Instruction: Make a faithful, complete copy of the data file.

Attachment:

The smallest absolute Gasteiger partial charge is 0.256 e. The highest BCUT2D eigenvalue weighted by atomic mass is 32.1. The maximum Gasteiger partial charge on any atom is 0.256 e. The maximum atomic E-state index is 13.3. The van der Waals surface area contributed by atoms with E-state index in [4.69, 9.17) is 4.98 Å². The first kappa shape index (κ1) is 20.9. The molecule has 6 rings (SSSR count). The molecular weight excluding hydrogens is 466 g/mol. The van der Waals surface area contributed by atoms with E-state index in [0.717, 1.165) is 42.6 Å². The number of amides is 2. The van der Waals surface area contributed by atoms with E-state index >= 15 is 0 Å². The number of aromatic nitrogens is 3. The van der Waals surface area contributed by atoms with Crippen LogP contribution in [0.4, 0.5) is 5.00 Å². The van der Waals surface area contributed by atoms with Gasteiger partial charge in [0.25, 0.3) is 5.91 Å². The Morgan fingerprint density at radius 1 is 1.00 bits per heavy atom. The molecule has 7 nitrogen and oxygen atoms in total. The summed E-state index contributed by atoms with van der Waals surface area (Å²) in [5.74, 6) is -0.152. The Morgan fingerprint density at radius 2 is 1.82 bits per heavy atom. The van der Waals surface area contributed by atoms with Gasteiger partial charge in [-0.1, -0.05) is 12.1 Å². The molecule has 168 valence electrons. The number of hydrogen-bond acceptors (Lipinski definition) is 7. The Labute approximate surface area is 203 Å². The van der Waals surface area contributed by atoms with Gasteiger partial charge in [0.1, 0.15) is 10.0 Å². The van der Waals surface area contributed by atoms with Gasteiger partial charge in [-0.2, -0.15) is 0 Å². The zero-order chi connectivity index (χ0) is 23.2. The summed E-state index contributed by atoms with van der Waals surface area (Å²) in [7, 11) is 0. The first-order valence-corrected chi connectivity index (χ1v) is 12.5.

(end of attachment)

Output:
The smallest absolute Gasteiger partial charge is 0.256 e. The highest BCUT2D eigenvalue weighted by atomic mass is 32.1. The maximum Gasteiger partial charge on any atom is 0.256 e. The maximum atomic E-state index is 13.3. The van der Waals surface area contributed by atoms with E-state index in [4.69, 9.17) is 4.98 Å². The first kappa shape index (κ1) is 20.9. The molecule has 6 rings (SSSR count). The molecular weight excluding hydrogens is 466 g/mol. The van der Waals surface area contributed by atoms with E-state index in [0.717, 1.165) is 42.6 Å². The number of amides is 2. The van der Waals surface area contributed by atoms with E-state index >= 15 is 0 Å². The number of aromatic nitrogens is 3. The van der Waals surface area contributed by atoms with Crippen LogP contribution in [0.4, 0.5) is 5.00 Å². The van der Waals surface area contributed by atoms with Gasteiger partial charge in [0.25, 0.3) is 5.91 Å². The Morgan fingerprint density at radius 1 is 1.00 bits per heavy atom. The molecule has 7 nitrogen and oxygen atoms in total. The summed E-state index contributed by atoms with van der Waals surface area (Å²) in [5.74, 6) is -0.152. The Morgan fingerprint density at radius 2 is 1.82 bits per heavy atom. The van der Waals surface area contributed by atoms with Gasteiger partial charge in [-0.1, -0.05) is 12.1 Å². The molecule has 168 valence electrons. The number of hydrogen-bond acceptors (Lipinski definition) is 7. The Labute approximate surface area is 203 Å². The van der Waals surface area contributed by atoms with Gasteiger partial charge in [0.1, 0.15) is 10.0 Å². The van der Waals surface area contributed by atoms with Gasteiger partial charge in [-0.2, -0.15) is 0 Å². The zero-order chi connectivity index (χ0) is 23.2. The summed E-state index contributed by atoms with van der Waals surface area (Å²) in [7, 11) is 0. The first-order valence-corrected chi connectivity index (χ1v) is 12.5.